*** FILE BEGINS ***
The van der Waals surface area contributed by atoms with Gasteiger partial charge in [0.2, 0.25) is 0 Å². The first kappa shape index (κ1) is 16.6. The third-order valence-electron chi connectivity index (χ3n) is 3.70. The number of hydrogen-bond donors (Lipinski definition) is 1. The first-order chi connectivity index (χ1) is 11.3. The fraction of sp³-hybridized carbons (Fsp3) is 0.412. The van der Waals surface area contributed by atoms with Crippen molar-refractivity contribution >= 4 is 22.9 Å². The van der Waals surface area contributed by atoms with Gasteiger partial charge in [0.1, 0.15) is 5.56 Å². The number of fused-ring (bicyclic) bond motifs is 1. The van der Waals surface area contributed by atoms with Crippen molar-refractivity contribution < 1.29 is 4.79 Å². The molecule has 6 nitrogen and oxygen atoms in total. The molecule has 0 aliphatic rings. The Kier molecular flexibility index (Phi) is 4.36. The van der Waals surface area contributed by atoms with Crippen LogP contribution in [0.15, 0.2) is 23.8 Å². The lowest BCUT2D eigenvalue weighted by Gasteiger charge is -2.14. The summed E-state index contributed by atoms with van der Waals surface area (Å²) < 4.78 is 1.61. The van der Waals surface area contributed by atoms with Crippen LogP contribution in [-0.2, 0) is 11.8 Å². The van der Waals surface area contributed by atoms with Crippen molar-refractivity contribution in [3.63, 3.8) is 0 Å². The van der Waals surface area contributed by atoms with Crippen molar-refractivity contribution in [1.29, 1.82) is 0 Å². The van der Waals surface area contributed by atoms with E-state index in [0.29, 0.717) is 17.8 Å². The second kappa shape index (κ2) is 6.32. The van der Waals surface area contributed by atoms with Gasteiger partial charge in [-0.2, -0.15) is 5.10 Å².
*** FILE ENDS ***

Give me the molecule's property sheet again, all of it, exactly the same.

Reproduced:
The van der Waals surface area contributed by atoms with Gasteiger partial charge in [0.2, 0.25) is 0 Å². The first kappa shape index (κ1) is 16.6. The third-order valence-electron chi connectivity index (χ3n) is 3.70. The number of hydrogen-bond donors (Lipinski definition) is 1. The first-order chi connectivity index (χ1) is 11.3. The fraction of sp³-hybridized carbons (Fsp3) is 0.412. The van der Waals surface area contributed by atoms with Crippen molar-refractivity contribution >= 4 is 22.9 Å². The van der Waals surface area contributed by atoms with Gasteiger partial charge in [0.1, 0.15) is 5.56 Å². The number of fused-ring (bicyclic) bond motifs is 1. The van der Waals surface area contributed by atoms with Crippen molar-refractivity contribution < 1.29 is 4.79 Å². The molecule has 6 nitrogen and oxygen atoms in total. The molecule has 0 aliphatic rings. The Kier molecular flexibility index (Phi) is 4.36. The van der Waals surface area contributed by atoms with Crippen LogP contribution in [0.15, 0.2) is 23.8 Å². The lowest BCUT2D eigenvalue weighted by Gasteiger charge is -2.14. The summed E-state index contributed by atoms with van der Waals surface area (Å²) < 4.78 is 1.61. The van der Waals surface area contributed by atoms with Crippen LogP contribution in [-0.2, 0) is 11.8 Å². The van der Waals surface area contributed by atoms with Crippen molar-refractivity contribution in [3.63, 3.8) is 0 Å². The van der Waals surface area contributed by atoms with Crippen molar-refractivity contribution in [1.29, 1.82) is 0 Å². The van der Waals surface area contributed by atoms with E-state index in [0.29, 0.717) is 17.8 Å². The second kappa shape index (κ2) is 6.32. The van der Waals surface area contributed by atoms with Gasteiger partial charge in [-0.2, -0.15) is 5.10 Å².